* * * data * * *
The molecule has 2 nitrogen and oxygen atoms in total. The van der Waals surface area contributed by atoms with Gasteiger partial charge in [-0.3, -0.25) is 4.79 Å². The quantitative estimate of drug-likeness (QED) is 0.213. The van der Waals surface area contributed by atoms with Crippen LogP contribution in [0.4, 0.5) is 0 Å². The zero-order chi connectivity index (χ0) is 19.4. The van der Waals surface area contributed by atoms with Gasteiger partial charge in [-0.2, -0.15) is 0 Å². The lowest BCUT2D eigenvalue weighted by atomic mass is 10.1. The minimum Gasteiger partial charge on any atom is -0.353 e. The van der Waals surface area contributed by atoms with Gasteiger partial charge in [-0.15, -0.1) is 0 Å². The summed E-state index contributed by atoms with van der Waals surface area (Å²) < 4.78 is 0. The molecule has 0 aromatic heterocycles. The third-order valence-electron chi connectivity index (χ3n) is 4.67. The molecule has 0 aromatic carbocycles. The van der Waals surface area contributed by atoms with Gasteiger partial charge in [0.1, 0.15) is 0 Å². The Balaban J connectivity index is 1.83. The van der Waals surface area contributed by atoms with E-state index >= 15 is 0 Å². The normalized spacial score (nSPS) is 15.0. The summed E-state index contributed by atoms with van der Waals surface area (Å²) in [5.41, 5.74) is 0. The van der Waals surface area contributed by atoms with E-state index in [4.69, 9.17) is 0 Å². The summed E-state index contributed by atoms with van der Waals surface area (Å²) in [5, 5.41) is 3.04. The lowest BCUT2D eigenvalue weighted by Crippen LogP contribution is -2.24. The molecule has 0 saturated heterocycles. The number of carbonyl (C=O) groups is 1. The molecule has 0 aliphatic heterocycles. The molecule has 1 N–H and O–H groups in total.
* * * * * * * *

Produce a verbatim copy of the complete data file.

The molecule has 2 nitrogen and oxygen atoms in total. The van der Waals surface area contributed by atoms with Gasteiger partial charge in [-0.3, -0.25) is 4.79 Å². The quantitative estimate of drug-likeness (QED) is 0.213. The van der Waals surface area contributed by atoms with Crippen LogP contribution in [0.4, 0.5) is 0 Å². The zero-order chi connectivity index (χ0) is 19.4. The van der Waals surface area contributed by atoms with Gasteiger partial charge in [-0.2, -0.15) is 0 Å². The lowest BCUT2D eigenvalue weighted by atomic mass is 10.1. The minimum Gasteiger partial charge on any atom is -0.353 e. The van der Waals surface area contributed by atoms with Gasteiger partial charge in [-0.15, -0.1) is 0 Å². The summed E-state index contributed by atoms with van der Waals surface area (Å²) < 4.78 is 0. The molecule has 0 aromatic heterocycles. The third-order valence-electron chi connectivity index (χ3n) is 4.67. The molecule has 0 aromatic carbocycles. The van der Waals surface area contributed by atoms with Gasteiger partial charge in [0.1, 0.15) is 0 Å². The Balaban J connectivity index is 1.83. The van der Waals surface area contributed by atoms with E-state index >= 15 is 0 Å². The normalized spacial score (nSPS) is 15.0. The summed E-state index contributed by atoms with van der Waals surface area (Å²) in [5.41, 5.74) is 0. The van der Waals surface area contributed by atoms with E-state index in [4.69, 9.17) is 0 Å². The summed E-state index contributed by atoms with van der Waals surface area (Å²) in [5, 5.41) is 3.04. The lowest BCUT2D eigenvalue weighted by Crippen LogP contribution is -2.24. The molecule has 0 saturated heterocycles. The number of carbonyl (C=O) groups is 1. The molecule has 0 aliphatic heterocycles. The molecule has 1 N–H and O–H groups in total.